Cloud hosted data and the importance to backup and test recover
Today I’m going to address one of the main questions potential clients raise. Where’s the potential value of our services when they are using cloud hosted data? Speaking to a lot of business owners who have migrated or begun businesses in the cloud; there is a perception that once something is in the cloud; it’s there and available forever.
While that statement is true to a point; cloud hosted data is also prone to change or loss (either by design or unintentionally).
Even if your data is in the cloud; you still need to have a backup and recovery strategy for this data.
Ransomware is able to affect cloud hosted data
All too often we still come across businesses that are affected by some form of ransomware attack. However; there is a myth in the general public that ransomware only hits the local environment and the cloud is immune to attack.
Unfortunately; this is false. With businesses opting to host their data in the cloud, and utilising Software as a Service (SaaS) solutions for mission critical applications and data – it’s become a target for ransomware.
What happens if your Customer Relationship Management (CRM) system, or your cloud hosted accounting solution suddenly become inaccessible? A blog article by Jill Linick outlines her real life scenario in September 2017 (only six months ago) where her bookkeeping practice experienced such an incident with their cloud hosting provider’s data center.
She was entirely reliant on a third party to save her (client’s) accounting data. While it’s well and good to say they have disaster recovery processes – it’s still your data and you also need to have a steadfast disaster recovery and business continuity plan in place.
Regular backups and recoveries of your cloud hosted data are necessary. It’s no excuse to be unaware and unprepared for ransomware in 2018!
Cloud hosting companies are a business – and like any business can also close down
In a previous life, I used to work for an ISP on their Internet help desk. I was studying and my introduction into the world of IT and technology as a job. It also gave me good life lessons on how the business world works to a degree as well.
One particular day; we all turned up to do our job and ‘fix a bit of Internet’ when we found that our passes didn’t work. Long story short, overnight a deal had been made higher up and our entire call center was shut down. No warning, no real explanation.
The same thing has happened to some cloud hosting companies along the way. Some of these are very recognizable and reputable names as well.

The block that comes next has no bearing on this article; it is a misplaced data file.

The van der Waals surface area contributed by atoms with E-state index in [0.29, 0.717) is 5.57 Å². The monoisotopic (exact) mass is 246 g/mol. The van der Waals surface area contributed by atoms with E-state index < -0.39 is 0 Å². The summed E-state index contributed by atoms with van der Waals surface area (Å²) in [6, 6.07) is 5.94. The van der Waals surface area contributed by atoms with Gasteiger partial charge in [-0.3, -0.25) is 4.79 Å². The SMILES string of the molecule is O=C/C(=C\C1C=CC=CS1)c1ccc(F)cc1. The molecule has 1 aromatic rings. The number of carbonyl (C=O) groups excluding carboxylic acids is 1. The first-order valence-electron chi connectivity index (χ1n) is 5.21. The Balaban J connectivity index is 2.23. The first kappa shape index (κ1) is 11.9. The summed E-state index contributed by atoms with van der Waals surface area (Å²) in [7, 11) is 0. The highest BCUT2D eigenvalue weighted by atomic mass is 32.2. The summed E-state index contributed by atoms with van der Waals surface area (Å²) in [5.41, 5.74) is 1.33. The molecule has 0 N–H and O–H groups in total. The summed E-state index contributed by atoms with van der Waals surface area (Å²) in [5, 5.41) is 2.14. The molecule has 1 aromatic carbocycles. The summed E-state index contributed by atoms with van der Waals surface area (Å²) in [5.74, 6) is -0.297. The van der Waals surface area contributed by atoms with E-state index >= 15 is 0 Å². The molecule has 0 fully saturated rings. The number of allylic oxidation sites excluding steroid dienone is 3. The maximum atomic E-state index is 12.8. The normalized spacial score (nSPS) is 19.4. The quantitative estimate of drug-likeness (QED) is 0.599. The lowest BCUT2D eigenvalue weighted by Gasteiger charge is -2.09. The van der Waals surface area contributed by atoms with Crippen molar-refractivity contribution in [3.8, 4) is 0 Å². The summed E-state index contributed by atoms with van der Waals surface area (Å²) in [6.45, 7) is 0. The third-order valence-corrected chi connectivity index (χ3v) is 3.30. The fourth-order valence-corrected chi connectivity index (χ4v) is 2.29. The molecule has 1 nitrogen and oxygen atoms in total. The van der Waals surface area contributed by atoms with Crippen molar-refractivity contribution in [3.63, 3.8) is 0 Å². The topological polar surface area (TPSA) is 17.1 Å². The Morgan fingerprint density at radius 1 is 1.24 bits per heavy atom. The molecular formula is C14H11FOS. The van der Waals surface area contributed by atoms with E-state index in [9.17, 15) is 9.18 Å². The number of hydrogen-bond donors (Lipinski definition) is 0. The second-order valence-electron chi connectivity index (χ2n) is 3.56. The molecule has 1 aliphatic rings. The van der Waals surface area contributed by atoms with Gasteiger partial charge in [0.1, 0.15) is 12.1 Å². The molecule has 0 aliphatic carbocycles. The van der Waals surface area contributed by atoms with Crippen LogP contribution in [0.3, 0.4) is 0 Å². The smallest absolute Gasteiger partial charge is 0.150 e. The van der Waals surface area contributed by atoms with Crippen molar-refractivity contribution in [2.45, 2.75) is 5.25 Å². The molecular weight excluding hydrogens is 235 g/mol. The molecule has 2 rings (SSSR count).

Real life examples of cloud hosting companies shutting down their services
Early into the cloud adoption phase; MegaUpload was a well-known player in providing online storage for anyone to utilize. However; the US justice department shut it down with no warning in early 2012. Two and a half years after shut down; users didn’t have access to their files.
In 2016, US telecommunications giant Verizon made the call to shut down their cloud hosting service as well. Their customers were given one to two months to move their data or lose it.
GoDaddy announced in mid-2017 they were ceasing their cloud hosting platform by the end of that calendar year.
These three examples are of well-known brands and companies with good reputation in the marketplace. It just goes to show that things can change unexpectedly; and very quickly.
Even with warning; all the planning to migrate data to another platform is unnecessary stress on businesses (and the staff involved). Part of any business continuity plan that a contingency is put in place for a cloud hosting provider to suddenly disappear.
Having access to a backup can help combat such situations.
By default, cloud hosting plans don’t include client data backup
Most cloud hosting providers contracts outline that they’ll provide the service and keep the infrastructure available within their SLA parameters. In other words; they’ll back up what they need to meet these clauses.
However; many times this doesn’t include the data which you’re placing on their platforms specifically.
This means if your data becomes unavailable due to no fault of the cloud hosting provider; it could mean they’ll charge additional amounts if they have a backup and it’s not part of your service agreement for access to it. In the end, they may not have breached the service contract due to the data loss.
To have this clause written in will also increase the cost of the overall cloud hosting package – which may make SaaS an unrealistic option for some businesses.
How and why can Test My Backups help?
For as little as AU$199 per month; Test My Backups is able to perform test recoveries of your cloud hosted data. We do this against your current backup strategy and will also inform you of any deficiencies we find and help improve them to become positives.
Don’t let the fine print on contracts, or the fortunes of third party cloud hosting companies put your business at risk. Get your free backup report audit; or if you’re wanting peace of mind immediately – we’ll comprehensively test your backups. Sign up for a service plan today.